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    1. I think you’re misreading my argument. Just like you, I 100% disagree with the existence of superdelegates and agree that they’re anti-democratic. My point is that Hillary’s campaign is raising the spectre of these delegates overturning the popular will precisely to distract and demoralize Bernie supporters (who are now spending their time and energy on this instead of campaigning to win votes). Furthermore, I’m arguing that her fearmongering is bullshit because the superdelegates won’t overturn the popular vote. They won’t do this out of charity nor love for the democratic process (they’re mostly slimeballs), but rather because they want to get re-elected. It’s in their own self-interest, as crude as that sounds. Thanks for sharing your feedback! #FeelTheBern

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  3. Thanks so much for encouraging Us Bernie supporters! The articles lately about the super delegates have been very disheartening to say the least. I’m at Bernie and August here in Atlanta Georgia, & I can’t imagine having anyone else is our president! Thank you!

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  4. Thanks for sharing your experiences & pics from 2008!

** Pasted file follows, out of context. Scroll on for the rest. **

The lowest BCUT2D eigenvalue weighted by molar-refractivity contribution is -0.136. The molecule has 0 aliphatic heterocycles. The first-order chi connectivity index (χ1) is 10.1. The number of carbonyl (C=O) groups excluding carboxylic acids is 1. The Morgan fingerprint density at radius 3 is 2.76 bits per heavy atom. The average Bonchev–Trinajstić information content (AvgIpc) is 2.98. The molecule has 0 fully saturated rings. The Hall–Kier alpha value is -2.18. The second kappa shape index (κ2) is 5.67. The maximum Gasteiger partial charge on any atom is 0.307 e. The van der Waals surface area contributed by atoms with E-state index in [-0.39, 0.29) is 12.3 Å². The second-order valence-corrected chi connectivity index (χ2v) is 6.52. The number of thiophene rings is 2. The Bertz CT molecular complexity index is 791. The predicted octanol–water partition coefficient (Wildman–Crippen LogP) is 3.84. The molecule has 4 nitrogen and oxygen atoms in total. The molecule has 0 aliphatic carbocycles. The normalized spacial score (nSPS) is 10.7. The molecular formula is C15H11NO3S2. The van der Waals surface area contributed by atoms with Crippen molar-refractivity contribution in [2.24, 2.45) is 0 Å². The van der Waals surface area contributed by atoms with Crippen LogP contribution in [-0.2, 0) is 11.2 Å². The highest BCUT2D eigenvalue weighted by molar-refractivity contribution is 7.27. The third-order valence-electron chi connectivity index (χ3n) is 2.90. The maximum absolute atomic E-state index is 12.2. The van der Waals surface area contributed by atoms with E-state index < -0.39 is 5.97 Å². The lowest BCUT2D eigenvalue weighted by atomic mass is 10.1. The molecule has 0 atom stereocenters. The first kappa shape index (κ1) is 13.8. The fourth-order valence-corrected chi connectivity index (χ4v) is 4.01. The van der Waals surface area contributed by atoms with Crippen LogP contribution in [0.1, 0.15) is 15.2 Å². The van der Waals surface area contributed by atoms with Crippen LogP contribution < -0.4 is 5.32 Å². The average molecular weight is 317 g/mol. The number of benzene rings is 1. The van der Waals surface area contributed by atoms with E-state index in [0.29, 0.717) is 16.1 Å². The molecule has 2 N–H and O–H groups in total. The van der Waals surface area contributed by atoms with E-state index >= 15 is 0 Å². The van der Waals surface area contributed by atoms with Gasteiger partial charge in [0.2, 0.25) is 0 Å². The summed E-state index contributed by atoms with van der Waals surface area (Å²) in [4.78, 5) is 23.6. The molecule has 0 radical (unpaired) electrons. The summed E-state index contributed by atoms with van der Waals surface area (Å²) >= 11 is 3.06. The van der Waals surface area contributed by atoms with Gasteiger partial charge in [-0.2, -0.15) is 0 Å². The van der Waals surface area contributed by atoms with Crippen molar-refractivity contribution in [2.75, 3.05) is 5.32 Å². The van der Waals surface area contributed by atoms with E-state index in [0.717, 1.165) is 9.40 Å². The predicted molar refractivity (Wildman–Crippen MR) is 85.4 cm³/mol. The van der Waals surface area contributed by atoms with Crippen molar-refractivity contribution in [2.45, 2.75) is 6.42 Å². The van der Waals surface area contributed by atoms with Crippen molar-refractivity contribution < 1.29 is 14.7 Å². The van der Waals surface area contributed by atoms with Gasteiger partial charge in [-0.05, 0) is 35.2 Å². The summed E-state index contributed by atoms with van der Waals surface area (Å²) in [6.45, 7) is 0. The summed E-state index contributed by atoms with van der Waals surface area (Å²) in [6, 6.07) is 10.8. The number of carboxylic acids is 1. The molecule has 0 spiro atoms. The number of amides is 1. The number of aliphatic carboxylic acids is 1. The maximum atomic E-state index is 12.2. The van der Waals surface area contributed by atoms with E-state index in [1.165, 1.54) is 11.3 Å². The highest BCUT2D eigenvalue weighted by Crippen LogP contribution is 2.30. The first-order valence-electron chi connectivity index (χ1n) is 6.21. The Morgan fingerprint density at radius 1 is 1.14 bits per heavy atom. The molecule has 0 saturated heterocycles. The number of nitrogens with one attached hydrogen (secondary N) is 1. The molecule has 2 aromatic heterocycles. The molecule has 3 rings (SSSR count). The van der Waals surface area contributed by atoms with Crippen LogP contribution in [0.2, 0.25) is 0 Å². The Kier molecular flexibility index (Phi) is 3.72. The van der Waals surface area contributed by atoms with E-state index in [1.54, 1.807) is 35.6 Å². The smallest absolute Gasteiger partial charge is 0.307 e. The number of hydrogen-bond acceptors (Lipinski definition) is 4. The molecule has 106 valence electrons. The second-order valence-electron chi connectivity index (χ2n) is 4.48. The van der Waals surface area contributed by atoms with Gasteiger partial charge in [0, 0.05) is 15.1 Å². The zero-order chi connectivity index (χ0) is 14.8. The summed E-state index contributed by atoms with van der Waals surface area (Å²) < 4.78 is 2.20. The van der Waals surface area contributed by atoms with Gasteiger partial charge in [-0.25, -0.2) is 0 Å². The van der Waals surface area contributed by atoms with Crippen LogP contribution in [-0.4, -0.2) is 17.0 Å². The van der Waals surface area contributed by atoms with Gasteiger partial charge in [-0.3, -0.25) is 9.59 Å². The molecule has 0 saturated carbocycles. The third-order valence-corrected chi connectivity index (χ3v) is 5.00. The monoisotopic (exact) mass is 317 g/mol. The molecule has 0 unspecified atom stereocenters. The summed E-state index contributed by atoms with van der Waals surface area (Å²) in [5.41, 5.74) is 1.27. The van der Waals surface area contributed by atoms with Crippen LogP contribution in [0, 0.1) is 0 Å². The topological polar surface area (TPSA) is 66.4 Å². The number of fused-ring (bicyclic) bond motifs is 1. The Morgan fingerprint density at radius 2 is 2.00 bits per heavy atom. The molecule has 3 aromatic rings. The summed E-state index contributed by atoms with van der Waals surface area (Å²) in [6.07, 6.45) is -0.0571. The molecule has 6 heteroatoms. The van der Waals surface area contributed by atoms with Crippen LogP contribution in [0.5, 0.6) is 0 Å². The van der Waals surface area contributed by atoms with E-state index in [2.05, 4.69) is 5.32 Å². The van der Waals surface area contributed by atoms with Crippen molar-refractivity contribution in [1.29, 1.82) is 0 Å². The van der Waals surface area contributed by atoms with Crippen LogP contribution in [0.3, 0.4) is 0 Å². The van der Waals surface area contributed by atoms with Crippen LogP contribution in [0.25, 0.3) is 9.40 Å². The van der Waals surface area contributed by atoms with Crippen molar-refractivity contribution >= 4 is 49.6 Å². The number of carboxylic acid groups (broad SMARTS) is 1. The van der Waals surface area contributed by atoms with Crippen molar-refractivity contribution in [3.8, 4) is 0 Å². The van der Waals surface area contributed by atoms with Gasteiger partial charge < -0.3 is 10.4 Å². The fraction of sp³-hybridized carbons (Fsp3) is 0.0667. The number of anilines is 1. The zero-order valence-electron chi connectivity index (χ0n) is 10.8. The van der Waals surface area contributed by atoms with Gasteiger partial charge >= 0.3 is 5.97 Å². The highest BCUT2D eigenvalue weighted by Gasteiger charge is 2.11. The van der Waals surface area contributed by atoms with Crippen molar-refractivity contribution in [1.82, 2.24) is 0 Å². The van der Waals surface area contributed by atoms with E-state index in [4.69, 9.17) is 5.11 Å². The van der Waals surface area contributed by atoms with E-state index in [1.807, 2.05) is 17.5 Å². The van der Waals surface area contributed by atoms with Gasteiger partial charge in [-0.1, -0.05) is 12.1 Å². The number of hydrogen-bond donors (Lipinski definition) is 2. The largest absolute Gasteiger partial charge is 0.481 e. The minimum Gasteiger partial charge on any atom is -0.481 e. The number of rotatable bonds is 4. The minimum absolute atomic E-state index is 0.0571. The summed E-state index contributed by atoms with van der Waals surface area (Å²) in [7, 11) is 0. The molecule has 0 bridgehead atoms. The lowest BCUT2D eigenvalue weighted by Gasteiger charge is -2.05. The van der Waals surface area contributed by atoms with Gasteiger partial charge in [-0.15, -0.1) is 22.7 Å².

The whole superdelegate fiasco is scaring a lot of people, true enough.
    I despise the concept of superdelegates & think it should be abolished, but they don’t really intimidate me.

    Just in case anyone reads my comment, here’s something interesting from 2008. It is titled the exact opposite of this blog, but actually furthers your point.
    It’s from CNN & actually called “Superdelegates: Why They Matter”, but if you read it, you’ll see that CNN was essentially saying the same thing as this blog.

    http://www.cnn.com/2008/POLITICS/02/11/delegates.explainer/

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  5. Thanks for sharing your experiences in 2008!
    The whole superdelegate fiasco is scaring a lot of people, true enough.
    I despise the concept of superdelegates & think it should be abolished, but they don’t really intimidate me.

    Just in case anyone reads my comment, here’s something interesting from 2008 that is titled the exact opposite of the blog, but actually furthers your point.